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Real Ale In Wales

Real ale is alive and thriving in Wales and always has been really. The Welsh branch of the Campaign for Real Ale ( CAMRA) put on another hugely successful annual beer and cider festival in 2012 in Cardiff's Motorpoint Arena. In 2012 there were over 150 real ales as well as ciders, stouts, porters barley wines and foreign beers.

Real Ale In Wales

As usual it was a three-day event at 6 GBP for entry ticket, a pint or half-pint glass and a programme, which gives useful information to help visitors enjoy the thirst quenching drinks. Under 26's and CAMRA members also received some complimentary beer tokens.real ale in wales

Cash does not change hands at the points of sale, but people buy beer tokens to exchange at half-a-pint each. All beers, cider and perry are sold at the same price, which is often at a slight discount to their normal selling prices.

Arfur Daley, the festival organiser said: “Most of what we have on show is Welsh. This is a Welsh beer festival and we want to showcase the best of what Wales has to offer".

The Welsh CAMRA Beer Festival is always well organised and 2012 was no exception. Many of the stewards work free of charge (or for a few complimentary beer tokens per shift. There is security, which is handled by members of CAMRA, but there is never any trouble.

The festival began on Thursday as usual and that is the quietest day, because people have to work or go to college on Friday, but come the weekend it got very busy. The live music was a great attraction as well as the real ale.

Nick Otley, managing director of Pontypridd’s Otley Brewing Company, who had 13 examples of thirst quenching ale and beer of Wales at the festival, said: “We have been appearing at the festival for about six years. It is our home festival and a great chance for us to showcase our beers to new people and a younger generation".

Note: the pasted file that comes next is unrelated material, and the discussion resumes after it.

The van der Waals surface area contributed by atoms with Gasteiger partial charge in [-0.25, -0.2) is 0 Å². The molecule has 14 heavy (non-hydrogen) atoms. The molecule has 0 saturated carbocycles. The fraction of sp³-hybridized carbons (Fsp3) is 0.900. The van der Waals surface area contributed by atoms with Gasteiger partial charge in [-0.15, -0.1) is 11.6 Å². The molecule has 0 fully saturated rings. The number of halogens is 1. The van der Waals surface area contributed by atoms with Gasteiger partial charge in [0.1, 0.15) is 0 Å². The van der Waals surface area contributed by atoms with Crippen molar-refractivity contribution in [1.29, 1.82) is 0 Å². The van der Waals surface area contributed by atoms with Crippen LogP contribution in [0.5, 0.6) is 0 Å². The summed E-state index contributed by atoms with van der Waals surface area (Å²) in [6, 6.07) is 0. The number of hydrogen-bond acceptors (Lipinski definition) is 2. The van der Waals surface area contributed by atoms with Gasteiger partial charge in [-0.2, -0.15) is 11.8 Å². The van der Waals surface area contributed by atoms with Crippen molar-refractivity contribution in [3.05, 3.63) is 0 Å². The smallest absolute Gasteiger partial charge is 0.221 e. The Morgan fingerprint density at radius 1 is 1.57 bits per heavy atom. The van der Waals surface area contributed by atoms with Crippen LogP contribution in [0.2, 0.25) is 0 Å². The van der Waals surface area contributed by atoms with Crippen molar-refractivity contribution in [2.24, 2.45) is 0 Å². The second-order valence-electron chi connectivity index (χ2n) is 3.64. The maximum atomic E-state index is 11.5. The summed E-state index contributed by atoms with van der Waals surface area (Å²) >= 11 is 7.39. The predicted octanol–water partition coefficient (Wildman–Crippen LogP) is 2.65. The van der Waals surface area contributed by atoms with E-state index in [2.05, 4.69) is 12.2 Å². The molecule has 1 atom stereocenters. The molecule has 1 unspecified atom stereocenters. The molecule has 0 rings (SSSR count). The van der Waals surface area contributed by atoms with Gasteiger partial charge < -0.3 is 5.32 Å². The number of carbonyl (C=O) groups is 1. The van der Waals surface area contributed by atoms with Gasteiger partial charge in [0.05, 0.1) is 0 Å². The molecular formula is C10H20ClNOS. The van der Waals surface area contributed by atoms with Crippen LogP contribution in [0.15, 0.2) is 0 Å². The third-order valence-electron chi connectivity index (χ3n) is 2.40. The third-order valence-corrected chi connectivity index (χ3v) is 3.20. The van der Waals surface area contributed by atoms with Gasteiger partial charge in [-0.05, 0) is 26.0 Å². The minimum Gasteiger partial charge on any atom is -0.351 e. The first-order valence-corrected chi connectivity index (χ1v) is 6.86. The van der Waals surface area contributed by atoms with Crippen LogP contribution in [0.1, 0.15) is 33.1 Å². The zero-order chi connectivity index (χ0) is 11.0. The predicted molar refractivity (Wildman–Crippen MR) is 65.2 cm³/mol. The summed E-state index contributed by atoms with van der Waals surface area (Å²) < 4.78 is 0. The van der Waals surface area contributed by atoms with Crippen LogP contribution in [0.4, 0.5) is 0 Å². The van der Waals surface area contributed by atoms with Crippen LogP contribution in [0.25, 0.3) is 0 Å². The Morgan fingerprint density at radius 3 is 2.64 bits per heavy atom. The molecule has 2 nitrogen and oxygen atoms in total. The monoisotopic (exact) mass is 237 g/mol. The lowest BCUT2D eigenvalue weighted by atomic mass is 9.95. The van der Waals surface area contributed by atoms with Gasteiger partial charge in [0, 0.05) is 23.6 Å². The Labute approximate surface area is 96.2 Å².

Brains Brewery of Cardiff used the festival to launch its latest and strongest ale, Brains Strong Ale, which has a giddying 6.5% abv., almost 50% more than it's beer with the traditional reputation for making people tipsy - Brains S.A., which has the nickname of 'Skull Attacker'.

Going out in the UK is expensive and the sighs are that people want value for money whey they do venture out. The number of people who have tried real ale has risen by 40% in the last five years according to Britain's best selling beer and pub guide, which is compiled by CAMRA members.

An entry in the book is free of charge, but landlords should not expect free advertising if they do not merit it. CAMRA's 130,000 members regularly visit pubs in the guide and write reports on their experiences - good and bad.

There are 66 new entries from Welsh pubs in the latest edition. This is a colossal amount, but then Wales always has had a reputation for serving great home-made real ales from great Welsh beer micro-breweries like Bullmastiff Breweries of Cardiff.

by +Owen Jones